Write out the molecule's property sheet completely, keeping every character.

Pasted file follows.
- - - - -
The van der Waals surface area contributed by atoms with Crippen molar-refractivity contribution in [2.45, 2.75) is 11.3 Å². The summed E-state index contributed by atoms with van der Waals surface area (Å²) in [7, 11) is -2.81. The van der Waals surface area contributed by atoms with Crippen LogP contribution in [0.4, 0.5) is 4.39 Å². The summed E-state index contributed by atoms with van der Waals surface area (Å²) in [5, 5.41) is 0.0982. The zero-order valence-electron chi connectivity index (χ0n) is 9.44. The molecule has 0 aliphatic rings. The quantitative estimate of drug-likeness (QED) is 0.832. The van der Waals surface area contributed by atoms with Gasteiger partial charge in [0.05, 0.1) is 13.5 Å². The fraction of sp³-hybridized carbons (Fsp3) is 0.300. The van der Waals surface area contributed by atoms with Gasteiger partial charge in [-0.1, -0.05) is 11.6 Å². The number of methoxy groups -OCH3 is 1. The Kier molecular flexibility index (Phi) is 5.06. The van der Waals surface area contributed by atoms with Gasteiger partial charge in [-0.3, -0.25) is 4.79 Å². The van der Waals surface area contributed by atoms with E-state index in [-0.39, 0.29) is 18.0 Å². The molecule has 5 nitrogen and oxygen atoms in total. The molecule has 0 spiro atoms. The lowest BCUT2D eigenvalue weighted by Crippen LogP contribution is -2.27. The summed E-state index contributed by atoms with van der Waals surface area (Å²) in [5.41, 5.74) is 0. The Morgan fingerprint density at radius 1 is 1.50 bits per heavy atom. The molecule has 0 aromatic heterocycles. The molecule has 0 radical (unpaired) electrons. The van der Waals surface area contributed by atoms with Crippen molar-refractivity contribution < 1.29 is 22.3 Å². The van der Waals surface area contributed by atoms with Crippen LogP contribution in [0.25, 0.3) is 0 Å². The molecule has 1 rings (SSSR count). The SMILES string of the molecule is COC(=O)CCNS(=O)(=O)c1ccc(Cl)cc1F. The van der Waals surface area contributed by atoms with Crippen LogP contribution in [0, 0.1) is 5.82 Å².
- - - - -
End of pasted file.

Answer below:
The van der Waals surface area contributed by atoms with Crippen molar-refractivity contribution in [2.45, 2.75) is 11.3 Å². The summed E-state index contributed by atoms with van der Waals surface area (Å²) in [7, 11) is -2.81. The van der Waals surface area contributed by atoms with Crippen LogP contribution in [0.4, 0.5) is 4.39 Å². The summed E-state index contributed by atoms with van der Waals surface area (Å²) in [5, 5.41) is 0.0982. The zero-order valence-electron chi connectivity index (χ0n) is 9.44. The molecule has 0 aliphatic rings. The quantitative estimate of drug-likeness (QED) is 0.832. The van der Waals surface area contributed by atoms with Gasteiger partial charge in [0.05, 0.1) is 13.5 Å². The fraction of sp³-hybridized carbons (Fsp3) is 0.300. The van der Waals surface area contributed by atoms with Gasteiger partial charge in [-0.1, -0.05) is 11.6 Å². The number of methoxy groups -OCH3 is 1. The Kier molecular flexibility index (Phi) is 5.06. The van der Waals surface area contributed by atoms with Gasteiger partial charge in [-0.3, -0.25) is 4.79 Å². The van der Waals surface area contributed by atoms with E-state index in [-0.39, 0.29) is 18.0 Å². The molecule has 5 nitrogen and oxygen atoms in total. The molecule has 0 spiro atoms. The lowest BCUT2D eigenvalue weighted by Crippen LogP contribution is -2.27. The summed E-state index contributed by atoms with van der Waals surface area (Å²) in [5.41, 5.74) is 0. The Morgan fingerprint density at radius 1 is 1.50 bits per heavy atom. The molecule has 0 aromatic heterocycles. The molecule has 0 radical (unpaired) electrons. The van der Waals surface area contributed by atoms with Crippen molar-refractivity contribution < 1.29 is 22.3 Å². The van der Waals surface area contributed by atoms with Crippen LogP contribution in [0.25, 0.3) is 0 Å². The molecule has 1 rings (SSSR count). The SMILES string of the molecule is COC(=O)CCNS(=O)(=O)c1ccc(Cl)cc1F. The van der Waals surface area contributed by atoms with Crippen LogP contribution in [0, 0.1) is 5.82 Å².